Mr. Galvin served as Assistant Commissioner for Producer Price Indexes from 1994 to 1998, as Director of the BLS Quality and Information Management Staff from 1991 to 1994, and in a variety of positions in the Consumer Price Index program from 1978 to 1991.


Mr. Galvin holds a B.A. in Economics from the University of Illinois and an M.A. in Economics from George Washington University.


Mr. Galvin's office can be contacted at 202-691-6400.

You can call Jack to let him know how much you love his seasoning!

gmrpeabody's picture

"Those 1.8 million laid off Santas probably filed for unemployment but were adjusted away."

These people have long exhausted any unemployment benefits they mave have accrued. They are not counted as unemployed because they don't qualify for more unemployment benefits. Why, they aren't even considered to be in the workforce. They just vaporized.

redpill's picture

I'm VERY sorry I have no idea where those workers went.



lincolnsteffens's picture

+++ I'd have given you 10 +s if you showed the bottle 2/3rds empty. Good show!

EscapeKey's picture

I don't have a problem with people who have most of their knowledge from books.

What I have an issue with, is when all of those books are written in the same mindset, or financed by the same vested interests.

Becoming a master Keynesian economist is not just reading all pro-Keynes books. It's reading books disagreeing with Keynes' principles, weighing the evidence, and ending up thinking Keynes was right.

Personally, I think Keynes is a hardcore socialist in sheep's clothing. His theory is based on Marxist labour units.

jcaz's picture

"His theory is based on Marxist labour units."

A fact that goes unspoken amonst the current Kool-Aid brigade.....

Shizzmoney's picture

First, that as Lakshman Achuthan asserted, the severity of the great recession may have produced such severe numbers that they may have distorted the adjustments in the last few years.

Exactly.  The gains are good, don't get me wrong, but they are NO WHERE near what we need to cut into deficits with tax income, as well as help the working class get back on their feet, pay down debt, and maybe even consume again minus the good ole Credit Card.

Listen, I understand that the CNBC heads look at Art, at this site, and think, "What a bunch of libertarian ball washers for the right."  But it's not; they compute facts (with a little right-wing commentary on the side; which really in the end, a smart reader can ignore and take at face value).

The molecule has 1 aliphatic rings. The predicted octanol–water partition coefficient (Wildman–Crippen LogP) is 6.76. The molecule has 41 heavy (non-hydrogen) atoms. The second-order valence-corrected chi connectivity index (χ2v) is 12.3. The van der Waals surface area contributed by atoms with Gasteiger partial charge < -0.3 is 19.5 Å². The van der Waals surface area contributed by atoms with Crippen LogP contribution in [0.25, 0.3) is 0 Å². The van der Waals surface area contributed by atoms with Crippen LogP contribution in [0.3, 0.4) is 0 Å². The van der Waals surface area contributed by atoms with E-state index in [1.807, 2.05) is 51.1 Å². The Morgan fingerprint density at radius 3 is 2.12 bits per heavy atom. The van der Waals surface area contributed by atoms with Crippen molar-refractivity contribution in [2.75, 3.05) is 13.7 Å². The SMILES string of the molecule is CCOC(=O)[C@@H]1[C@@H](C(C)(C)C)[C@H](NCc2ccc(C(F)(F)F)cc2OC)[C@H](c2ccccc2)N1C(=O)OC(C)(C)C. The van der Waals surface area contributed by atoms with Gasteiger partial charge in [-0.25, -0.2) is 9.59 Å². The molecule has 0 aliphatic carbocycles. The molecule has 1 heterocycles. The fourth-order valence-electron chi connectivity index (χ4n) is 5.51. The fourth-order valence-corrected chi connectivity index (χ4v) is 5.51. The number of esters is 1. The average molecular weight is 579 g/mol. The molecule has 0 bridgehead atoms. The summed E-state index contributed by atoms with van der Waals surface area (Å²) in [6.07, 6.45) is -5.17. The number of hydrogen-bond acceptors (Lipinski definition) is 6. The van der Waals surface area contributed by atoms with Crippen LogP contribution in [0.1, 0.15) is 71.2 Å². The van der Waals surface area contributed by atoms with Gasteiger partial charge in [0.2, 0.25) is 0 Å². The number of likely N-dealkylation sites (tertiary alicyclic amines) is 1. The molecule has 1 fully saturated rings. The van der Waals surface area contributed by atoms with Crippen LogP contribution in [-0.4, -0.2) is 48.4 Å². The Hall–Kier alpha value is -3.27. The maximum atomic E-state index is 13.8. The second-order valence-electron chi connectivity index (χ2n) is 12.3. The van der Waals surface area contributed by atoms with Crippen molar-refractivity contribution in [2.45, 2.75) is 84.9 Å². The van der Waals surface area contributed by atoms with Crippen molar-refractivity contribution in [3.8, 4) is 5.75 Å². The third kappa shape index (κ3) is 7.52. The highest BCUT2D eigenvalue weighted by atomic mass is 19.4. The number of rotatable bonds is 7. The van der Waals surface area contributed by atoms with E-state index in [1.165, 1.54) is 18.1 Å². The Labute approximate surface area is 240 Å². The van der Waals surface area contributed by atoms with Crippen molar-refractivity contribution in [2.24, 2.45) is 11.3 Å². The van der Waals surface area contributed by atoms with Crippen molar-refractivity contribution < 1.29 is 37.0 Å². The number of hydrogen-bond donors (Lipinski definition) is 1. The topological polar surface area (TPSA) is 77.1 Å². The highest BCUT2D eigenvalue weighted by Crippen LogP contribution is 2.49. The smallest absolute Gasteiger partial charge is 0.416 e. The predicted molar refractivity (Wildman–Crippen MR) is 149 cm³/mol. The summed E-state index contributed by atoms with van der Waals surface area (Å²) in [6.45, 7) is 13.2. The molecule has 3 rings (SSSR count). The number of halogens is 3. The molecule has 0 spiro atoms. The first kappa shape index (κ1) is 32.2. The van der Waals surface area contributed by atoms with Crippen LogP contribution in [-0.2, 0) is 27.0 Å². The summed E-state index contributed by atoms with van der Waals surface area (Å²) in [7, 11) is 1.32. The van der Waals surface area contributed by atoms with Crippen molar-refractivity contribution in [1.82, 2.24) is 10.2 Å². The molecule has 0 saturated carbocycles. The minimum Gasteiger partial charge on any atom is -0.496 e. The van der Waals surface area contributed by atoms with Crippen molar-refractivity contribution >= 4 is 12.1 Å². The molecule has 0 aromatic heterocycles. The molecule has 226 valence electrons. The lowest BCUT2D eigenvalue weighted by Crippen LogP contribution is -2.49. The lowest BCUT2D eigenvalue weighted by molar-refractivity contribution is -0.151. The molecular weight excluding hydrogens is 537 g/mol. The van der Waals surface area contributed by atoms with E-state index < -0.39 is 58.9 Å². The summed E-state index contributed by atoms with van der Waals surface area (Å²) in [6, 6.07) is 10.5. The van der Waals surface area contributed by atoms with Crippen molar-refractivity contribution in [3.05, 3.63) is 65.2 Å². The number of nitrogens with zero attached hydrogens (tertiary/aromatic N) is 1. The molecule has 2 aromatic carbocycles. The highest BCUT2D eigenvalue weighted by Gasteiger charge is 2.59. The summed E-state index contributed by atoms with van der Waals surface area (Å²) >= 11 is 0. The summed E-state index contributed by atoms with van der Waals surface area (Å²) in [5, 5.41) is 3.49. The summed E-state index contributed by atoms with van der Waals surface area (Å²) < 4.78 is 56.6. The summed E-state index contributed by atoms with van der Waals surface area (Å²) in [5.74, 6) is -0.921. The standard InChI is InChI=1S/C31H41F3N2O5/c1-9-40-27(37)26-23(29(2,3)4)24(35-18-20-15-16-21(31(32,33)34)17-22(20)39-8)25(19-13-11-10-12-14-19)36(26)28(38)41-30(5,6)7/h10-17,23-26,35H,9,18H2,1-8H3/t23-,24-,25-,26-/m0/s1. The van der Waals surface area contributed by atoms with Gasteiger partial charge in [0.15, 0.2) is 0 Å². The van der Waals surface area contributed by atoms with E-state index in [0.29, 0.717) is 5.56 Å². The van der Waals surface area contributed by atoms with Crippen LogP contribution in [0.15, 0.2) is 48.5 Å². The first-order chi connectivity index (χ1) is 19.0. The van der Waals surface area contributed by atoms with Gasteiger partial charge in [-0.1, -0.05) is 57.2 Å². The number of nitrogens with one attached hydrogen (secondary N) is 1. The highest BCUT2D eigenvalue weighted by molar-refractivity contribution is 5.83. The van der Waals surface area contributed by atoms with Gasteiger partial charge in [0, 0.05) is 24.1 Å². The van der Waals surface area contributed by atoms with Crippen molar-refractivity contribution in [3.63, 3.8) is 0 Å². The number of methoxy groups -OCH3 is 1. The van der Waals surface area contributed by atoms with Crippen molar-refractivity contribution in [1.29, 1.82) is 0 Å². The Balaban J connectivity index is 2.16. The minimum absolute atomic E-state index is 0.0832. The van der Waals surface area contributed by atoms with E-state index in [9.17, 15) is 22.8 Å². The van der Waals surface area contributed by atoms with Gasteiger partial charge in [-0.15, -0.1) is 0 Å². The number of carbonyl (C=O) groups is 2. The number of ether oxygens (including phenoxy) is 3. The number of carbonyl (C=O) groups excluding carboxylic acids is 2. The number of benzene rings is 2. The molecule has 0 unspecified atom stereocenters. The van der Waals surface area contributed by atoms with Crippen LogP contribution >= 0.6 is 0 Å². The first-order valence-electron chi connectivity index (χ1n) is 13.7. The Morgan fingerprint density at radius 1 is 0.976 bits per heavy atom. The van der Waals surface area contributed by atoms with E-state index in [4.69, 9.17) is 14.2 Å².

Like take Henry Blogdett for example.  I like the guy alot.  He runs a smart site.  But his putting Lak on blast for his recession call back in September is a bit prudent.  It's only been 4 fucking months.  Let's wait til February of NEXT year, until we can start finding out if this economy is really back on track.  It's probably going to have to take 14 months of SOLID GDP and job growth to get back to actual recovery.  Right now, this ain't recovery....this is scoring a touchdown, and celebrating, when your team is down 42-14 in the 4th quarter.

As Mr. Wolf said in "Pulp Fiction" - "Welp, let's not start sucking each others dicks just yet" 

People like Art, Lak, etc.......don't say this shit lightly.  They do this, you know, for a fuckin' living.  They put themselves out there with the numbers they see.  And, as Sovereign Man pointed out, if you relied on "boots to the ground"
intel on the job market today, the mood you'd get would be, "Moving....but still shitty."

The numbers the government and left-leaning economists have been touting as "significant improvement".....does NOT reflect what people feel in the streets. 

Occupy is still a force.  Banks are still getting away with fiscal murder.  Lobbyists are still writing legislation.  Employers, enjoying low quitting rates by employees (because they know that jobs are scarce and it takes on avg 29 weeks to find a job.....but its down from 41-52 weeks!), are still treating this as a "buyer's market". 

Employers are requesting potential employees to piss in a cup, give their Facebook passwords, take off their pants and open their assholes for jobs that have shitty benefits, low-to-median pay that doesn't keep up with real inflation, and of course, a high turnover/volitle environment in these workplaces which reflect......drum roll please.....

......that the economy is still shitty.

The environment out there is shoddy, and the people looking at the real number know it.  The UE6 number reflect people dropping out of the workforce, and exhausting their UE rolls. Ron Paul, Bernie Sanders, and the people who actually work everyday and see oil prices at the pump rising, food rising, debt accruing....know it.  I even took a job and am getting underpaid by about 5-7K a year...but I had to.  I couldn't gamble in this market.

And, add to the fact we have an incumbent SHOULD be skeptical that the numbers happen to be improving THIS year.  Hell, there is a reason the guy picked Missouri and Ohio State to go to the Final Four......and it ain't because he liked their point guard play.  Everything is done for votes; I can say this as progessive libertarian (who thankfully has never voted in his life). 

It happened under Bush when him and his Goldman buddy Treasurer Paulson kept saying, "Everything is OK!  No recession!" in 2004 and 2006 when ZH and others were pointing to potential sub-prime problem.  Then the shitstorm of 2008 happened.  And we still haven't fully recovered. 

There is a reason America loves Tim Tebow.  They enjoy mediocrity....TPTB have convinced the masses to celebrate it.  People see him carve up prevent defenses, or defense that continue to send kitchen sink blitzes leaving one-on-one coverage instead of making a mediocre passer have to see the field, and make reads. 

It was a nice run.  he won some games, got Denver into the playoffs, even won a playoff game (vs a banged up PIT team).